No one ever told me that grief felt so much like fear.
– C.S. Lewis
Fear is a common response to death and can impact the overall grieving process. This is even more the case when the cause of a loved one’s passing is suicide. The death by suicide of a loved one raises the specter, the fear of who else might be at risk for dying in this manner. Indeed, there are many instances when a survivor may fear that he or she is at risk of death by suicide.
Fear Is a Natural Response to a Death by Suicide
If you are a survivor of a suicide death, you may be fearful, you may be experiencing fear. You may be like others who are survivors of this kind of tragic loss and feel that your fear is misplaced or not even natural.
You must keep this in mind: Fear following the death of a loved one by suicide is natural and commonplace. There is nothing unusual about your feelings of fear and you most definitely are not alone in this regard.
Fear Is Not a One-Time Thing
As you grieve the loss of a family member or friend who died by suicide, keep in mind that experiencing fear will not be a one-time thing. As you grieve, you will experience fear more than one time.
As you go through the grieving process, you will find that experiencing fear will become less frequent. You will notice that feelings of fear will become notably less intense. And then, as you grieve and come to the point of acceptance, you no longer will experience fear associated with this loss.
Face Fear Head-On
If you experience fear in the aftermath of the death of a family member or friend by suicide, you need to consider seriously facing that fear head-on. As part of grief work, there are tactics that you can employ to address the fear associated with this type of loss:
- Acknowledge fear. The initial step in overcoming fear is to admit that it exists. We all have fears. Fear is a part of human nature. Denying or ignoring fear doesn’t make it go away.
- Analyze it. Where does it come from? Is it real or imagined? Can it be put in a different context? For instance, if you think it through to its logical conclusion, what’s the worst that can happen to you? Once you’ve determined what that might be, ask yourself if you can deal with, or overcome it. More often than not, once you go through the process of analyzing it, the fear isn’t as scary as you originally imagined.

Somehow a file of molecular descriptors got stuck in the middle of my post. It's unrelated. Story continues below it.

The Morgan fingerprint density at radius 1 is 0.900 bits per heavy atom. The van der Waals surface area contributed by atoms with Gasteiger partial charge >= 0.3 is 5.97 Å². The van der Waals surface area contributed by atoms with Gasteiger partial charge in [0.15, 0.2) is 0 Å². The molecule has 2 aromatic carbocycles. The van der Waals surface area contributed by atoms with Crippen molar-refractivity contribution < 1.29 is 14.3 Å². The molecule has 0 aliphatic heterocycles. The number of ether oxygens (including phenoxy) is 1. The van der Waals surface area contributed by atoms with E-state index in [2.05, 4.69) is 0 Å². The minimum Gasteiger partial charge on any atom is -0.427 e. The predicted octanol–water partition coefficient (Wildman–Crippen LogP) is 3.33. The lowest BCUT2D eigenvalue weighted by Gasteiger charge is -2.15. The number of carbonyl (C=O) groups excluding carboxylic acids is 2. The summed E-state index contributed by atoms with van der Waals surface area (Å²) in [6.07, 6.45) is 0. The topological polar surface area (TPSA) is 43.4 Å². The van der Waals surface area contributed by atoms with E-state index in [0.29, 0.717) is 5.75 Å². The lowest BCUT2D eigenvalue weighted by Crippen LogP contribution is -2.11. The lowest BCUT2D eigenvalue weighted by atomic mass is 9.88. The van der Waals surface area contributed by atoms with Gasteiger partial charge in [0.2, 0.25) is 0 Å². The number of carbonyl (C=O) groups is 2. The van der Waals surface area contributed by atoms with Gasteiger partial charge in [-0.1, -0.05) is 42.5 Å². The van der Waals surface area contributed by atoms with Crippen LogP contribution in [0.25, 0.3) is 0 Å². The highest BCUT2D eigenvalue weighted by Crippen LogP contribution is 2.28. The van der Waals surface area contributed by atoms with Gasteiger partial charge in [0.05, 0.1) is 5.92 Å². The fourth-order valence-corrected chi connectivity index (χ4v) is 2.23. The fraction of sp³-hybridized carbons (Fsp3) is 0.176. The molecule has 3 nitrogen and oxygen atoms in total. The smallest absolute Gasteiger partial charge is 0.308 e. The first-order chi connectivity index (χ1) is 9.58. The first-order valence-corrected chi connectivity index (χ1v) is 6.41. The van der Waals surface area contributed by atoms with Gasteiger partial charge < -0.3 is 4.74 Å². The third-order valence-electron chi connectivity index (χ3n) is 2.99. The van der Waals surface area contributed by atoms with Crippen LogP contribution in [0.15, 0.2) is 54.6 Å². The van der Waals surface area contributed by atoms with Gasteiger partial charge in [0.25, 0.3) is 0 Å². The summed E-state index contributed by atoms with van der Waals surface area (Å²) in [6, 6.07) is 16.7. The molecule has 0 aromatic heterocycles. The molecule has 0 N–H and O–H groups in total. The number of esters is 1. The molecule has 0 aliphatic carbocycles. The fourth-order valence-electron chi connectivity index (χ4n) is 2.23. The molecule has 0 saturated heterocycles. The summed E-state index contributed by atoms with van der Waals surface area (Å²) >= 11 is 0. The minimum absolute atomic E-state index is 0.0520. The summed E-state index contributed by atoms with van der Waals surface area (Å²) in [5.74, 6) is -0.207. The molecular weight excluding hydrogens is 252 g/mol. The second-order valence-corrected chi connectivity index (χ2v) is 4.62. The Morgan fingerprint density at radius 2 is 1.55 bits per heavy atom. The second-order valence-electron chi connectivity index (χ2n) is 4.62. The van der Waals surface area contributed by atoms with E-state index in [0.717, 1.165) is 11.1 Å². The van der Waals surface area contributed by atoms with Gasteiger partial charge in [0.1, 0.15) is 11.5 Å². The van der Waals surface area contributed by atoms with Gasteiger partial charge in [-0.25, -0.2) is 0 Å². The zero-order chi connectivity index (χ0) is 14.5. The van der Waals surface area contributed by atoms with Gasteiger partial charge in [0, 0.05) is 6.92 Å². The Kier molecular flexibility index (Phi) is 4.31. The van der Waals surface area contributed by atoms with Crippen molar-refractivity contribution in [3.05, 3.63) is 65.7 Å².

- Face it. Allow yourself to feel fear rather than try to mask it over. Act in spite of your fear. Treat fear as a challenge for personal growth. Fear can be an opportunity to become stronger.
- Be persistent. Do the thing you fear over and over again. By doing it repeatedly it loses its power over you and you become less vulnerable to it.
- Develop courage. Sometimes the answer may not be to conquer a particular fear; it may be to develop courage. If you focus too much on any one fear instead of trying to build courage, you may in fact, intensify it. By developing courage you build self-confidence and resilience. You also build a healthy approach towards facing all fear.
Professional Assistance to Deal With Fear
There are cases involving a person mourning the loss of a loved one by suicide who experiences persistent fear that rises to the level of being nearly debilitating. In some rarer instances, a person actually can become debilitated by the fear associated with the loss of a family member or friend by suicide.
If you find yourself unable to effectively address fears associated with the loss of a loved one, you will want to consider seeking assistance and support from a professional. There are counselors and therapists who work specifically with survivors of suicide loss. Emotional signs that you might be in need of professional assistance to deal with this type of fear include:
- Persistent worrying
- Feelings of dread or apprehension
- Believing the worst is going to happen
- “All or nothing” thinking
Behavioral signs that you might be in need of counseling or therapy to address fear include:
- Being watchful for danger
- Avoiding situations or events that cause fear
- Feeling irritable or frustrated in situations that cause fear
- Social withdrawal
- Seeking reassurance
- Compulsive actions, such as repeatedly washing hands
In addition to individual counseling or therapy, there are also group therapy options available to a person working through the aftermath of the loss of a loved one by suicide. Many communities now have regularly meeting suicide survivor support groups that prove very helpful to people grieving this type of loss.